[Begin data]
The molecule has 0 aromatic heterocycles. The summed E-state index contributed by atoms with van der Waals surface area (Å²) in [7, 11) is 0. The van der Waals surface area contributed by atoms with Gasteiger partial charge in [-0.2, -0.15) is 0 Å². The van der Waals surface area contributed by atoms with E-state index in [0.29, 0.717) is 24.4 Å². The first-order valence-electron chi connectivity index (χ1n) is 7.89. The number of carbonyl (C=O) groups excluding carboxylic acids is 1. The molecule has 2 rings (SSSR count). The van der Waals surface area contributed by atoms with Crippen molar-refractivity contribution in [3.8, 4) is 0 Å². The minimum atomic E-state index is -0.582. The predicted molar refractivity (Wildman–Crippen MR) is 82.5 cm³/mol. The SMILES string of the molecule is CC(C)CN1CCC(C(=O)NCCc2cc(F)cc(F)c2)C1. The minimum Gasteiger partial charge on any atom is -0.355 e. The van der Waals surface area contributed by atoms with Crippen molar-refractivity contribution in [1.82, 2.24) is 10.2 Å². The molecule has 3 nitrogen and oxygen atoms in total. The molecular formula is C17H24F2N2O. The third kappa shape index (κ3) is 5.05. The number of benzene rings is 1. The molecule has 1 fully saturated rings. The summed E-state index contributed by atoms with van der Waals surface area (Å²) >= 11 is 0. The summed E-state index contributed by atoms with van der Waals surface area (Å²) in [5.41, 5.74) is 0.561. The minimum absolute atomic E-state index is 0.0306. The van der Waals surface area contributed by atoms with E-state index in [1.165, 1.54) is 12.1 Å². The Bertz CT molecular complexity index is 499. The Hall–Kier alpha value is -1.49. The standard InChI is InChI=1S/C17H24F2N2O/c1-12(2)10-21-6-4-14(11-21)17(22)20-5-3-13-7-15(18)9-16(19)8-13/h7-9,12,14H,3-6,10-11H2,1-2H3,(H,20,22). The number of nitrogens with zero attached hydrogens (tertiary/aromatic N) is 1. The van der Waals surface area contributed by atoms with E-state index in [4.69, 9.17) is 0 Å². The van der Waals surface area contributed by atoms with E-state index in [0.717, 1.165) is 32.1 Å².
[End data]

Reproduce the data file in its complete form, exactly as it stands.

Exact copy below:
The molecule has 0 aromatic heterocycles. The summed E-state index contributed by atoms with van der Waals surface area (Å²) in [7, 11) is 0. The van der Waals surface area contributed by atoms with Gasteiger partial charge in [-0.2, -0.15) is 0 Å². The van der Waals surface area contributed by atoms with E-state index in [0.29, 0.717) is 24.4 Å². The first-order valence-electron chi connectivity index (χ1n) is 7.89. The number of carbonyl (C=O) groups excluding carboxylic acids is 1. The molecule has 2 rings (SSSR count). The van der Waals surface area contributed by atoms with Crippen molar-refractivity contribution in [3.8, 4) is 0 Å². The minimum atomic E-state index is -0.582. The predicted molar refractivity (Wildman–Crippen MR) is 82.5 cm³/mol. The SMILES string of the molecule is CC(C)CN1CCC(C(=O)NCCc2cc(F)cc(F)c2)C1. The minimum Gasteiger partial charge on any atom is -0.355 e. The van der Waals surface area contributed by atoms with Crippen molar-refractivity contribution in [1.82, 2.24) is 10.2 Å². The molecule has 3 nitrogen and oxygen atoms in total. The molecular formula is C17H24F2N2O. The third kappa shape index (κ3) is 5.05. The number of benzene rings is 1. The molecule has 1 fully saturated rings. The summed E-state index contributed by atoms with van der Waals surface area (Å²) >= 11 is 0. The summed E-state index contributed by atoms with van der Waals surface area (Å²) in [5.41, 5.74) is 0.561. The minimum absolute atomic E-state index is 0.0306. The van der Waals surface area contributed by atoms with E-state index in [1.165, 1.54) is 12.1 Å². The Bertz CT molecular complexity index is 499. The Hall–Kier alpha value is -1.49. The standard InChI is InChI=1S/C17H24F2N2O/c1-12(2)10-21-6-4-14(11-21)17(22)20-5-3-13-7-15(18)9-16(19)8-13/h7-9,12,14H,3-6,10-11H2,1-2H3,(H,20,22). The number of nitrogens with zero attached hydrogens (tertiary/aromatic N) is 1. The van der Waals surface area contributed by atoms with E-state index in [4.69, 9.17) is 0 Å². The van der Waals surface area contributed by atoms with E-state index in [0.717, 1.165) is 32.1 Å².